A Beautiful Day proves a genuinely beautiful film In The Neighborhood

A Beautiful Day In The Neighborhood, Cineworld Cinemas, (PG), (109 mins)

Friday, 31st January 2020, 8:33 pm
Updated Friday, 31st January 2020, 9:45 pm
A Beautiful Day In The Neighborhood

A Beautiful Day indeed – and a beautiful, extraordinary film. A film which genuinely pulls off something quite remarkable. How on earth can a film which is essentially about kindness, gentleness and understanding be quite so wonderfully watchable?

The film portrays the real-life friendship between US TV children’s host Fred Rogers and jaded journalist Lloyd Vogel (in real life Tom Juno), and you feel, as Brits, we are instantly at a massive disadvantage. After all, you’d struggle to find a single one of us who has ever heard of Fred Rogers, let alone has the least idea just what he represents to millions and millions of Americans. But maybe that’s where the genius of Tom Hanks comes in – helped by a beautiful performance by Matthew Rhys as the hardened, embittered, closed-off cynical hack on whom Fred works his magic.

There’s the finest of lines in this film, the one Hanks walks with a character whose sheer wholesomeness could very, very easily start to seem distinctly unwholesome. In fact, if he were one of our own childhood TV heroes from the 1970s, we’d be expecting any day for all sorts of improprieties to be exposed – and we’d be nodding knowingly when they were.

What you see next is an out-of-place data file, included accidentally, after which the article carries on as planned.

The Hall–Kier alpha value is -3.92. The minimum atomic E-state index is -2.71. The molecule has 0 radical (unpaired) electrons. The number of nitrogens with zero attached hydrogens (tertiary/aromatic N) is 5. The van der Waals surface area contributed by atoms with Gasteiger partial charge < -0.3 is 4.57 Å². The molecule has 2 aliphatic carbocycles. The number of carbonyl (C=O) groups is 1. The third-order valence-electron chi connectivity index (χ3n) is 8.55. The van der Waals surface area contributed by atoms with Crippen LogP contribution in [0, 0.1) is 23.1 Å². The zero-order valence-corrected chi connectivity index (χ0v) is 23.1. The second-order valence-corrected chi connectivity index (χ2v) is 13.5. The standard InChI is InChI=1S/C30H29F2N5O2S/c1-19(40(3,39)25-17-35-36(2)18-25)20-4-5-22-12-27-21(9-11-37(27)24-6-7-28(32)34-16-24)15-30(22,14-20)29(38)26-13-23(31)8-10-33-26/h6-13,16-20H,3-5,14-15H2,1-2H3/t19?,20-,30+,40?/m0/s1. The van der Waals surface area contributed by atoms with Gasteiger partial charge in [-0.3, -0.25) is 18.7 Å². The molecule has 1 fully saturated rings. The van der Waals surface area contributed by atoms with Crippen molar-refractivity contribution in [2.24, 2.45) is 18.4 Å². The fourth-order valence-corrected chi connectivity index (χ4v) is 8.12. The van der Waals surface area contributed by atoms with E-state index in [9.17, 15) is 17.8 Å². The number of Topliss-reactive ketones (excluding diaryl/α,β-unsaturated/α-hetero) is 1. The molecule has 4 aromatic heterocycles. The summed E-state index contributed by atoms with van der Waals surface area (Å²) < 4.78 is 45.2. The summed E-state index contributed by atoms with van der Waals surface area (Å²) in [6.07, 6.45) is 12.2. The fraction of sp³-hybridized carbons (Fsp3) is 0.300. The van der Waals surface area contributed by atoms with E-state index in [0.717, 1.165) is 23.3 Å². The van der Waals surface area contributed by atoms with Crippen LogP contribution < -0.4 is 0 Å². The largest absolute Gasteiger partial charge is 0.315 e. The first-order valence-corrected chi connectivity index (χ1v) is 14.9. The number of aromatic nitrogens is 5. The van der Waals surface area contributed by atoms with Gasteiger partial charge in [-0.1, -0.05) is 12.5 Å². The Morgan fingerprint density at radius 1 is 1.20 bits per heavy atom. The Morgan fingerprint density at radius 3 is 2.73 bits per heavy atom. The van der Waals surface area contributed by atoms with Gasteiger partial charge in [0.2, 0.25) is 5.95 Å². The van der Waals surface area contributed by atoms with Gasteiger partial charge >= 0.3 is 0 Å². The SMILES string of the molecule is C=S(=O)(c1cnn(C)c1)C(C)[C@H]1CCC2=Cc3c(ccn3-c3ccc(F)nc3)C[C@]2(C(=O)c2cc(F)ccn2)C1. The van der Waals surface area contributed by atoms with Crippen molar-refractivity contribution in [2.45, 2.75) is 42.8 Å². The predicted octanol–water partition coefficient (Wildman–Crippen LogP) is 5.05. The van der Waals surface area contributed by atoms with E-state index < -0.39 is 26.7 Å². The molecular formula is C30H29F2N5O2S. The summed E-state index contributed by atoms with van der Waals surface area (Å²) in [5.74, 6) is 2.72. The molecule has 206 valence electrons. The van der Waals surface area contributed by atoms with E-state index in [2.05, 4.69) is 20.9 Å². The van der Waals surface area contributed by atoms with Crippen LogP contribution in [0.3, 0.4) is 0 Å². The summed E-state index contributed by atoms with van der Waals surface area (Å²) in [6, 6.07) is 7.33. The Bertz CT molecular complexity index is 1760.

Maybe just once or twice, we wince at Fred Rogers’ all-encompassing niceness; but Hanks makes him come alive as the home-spun TV evangelist of decency, hinting at the personal cost behind it all. There is effort behind it, and in a way that effort adds to the sincerity.

It’s a winning performance in every way, and exactly what deeply damaged Lloyd Vogel needs, a man who watched his father abandon his dying mother and now finds himself curiously detached from his own child.

And that’s the moment Lloyd is sent by his magazine to interview Rogers, supposedly for a 400-word profile. Lloyd sneers and is then seduced; he resents the questions that Rogers turns on his supposed interviewer, but then can’t help but answer them.

Rogers shows the power of niceness, and a big part of that power is its sheer contagiousness. It was remarkable the way everyone was dashing to hold the door open for everyone else as we left the cinema. People who’d never heard of Mr Rogers were falling under his spell...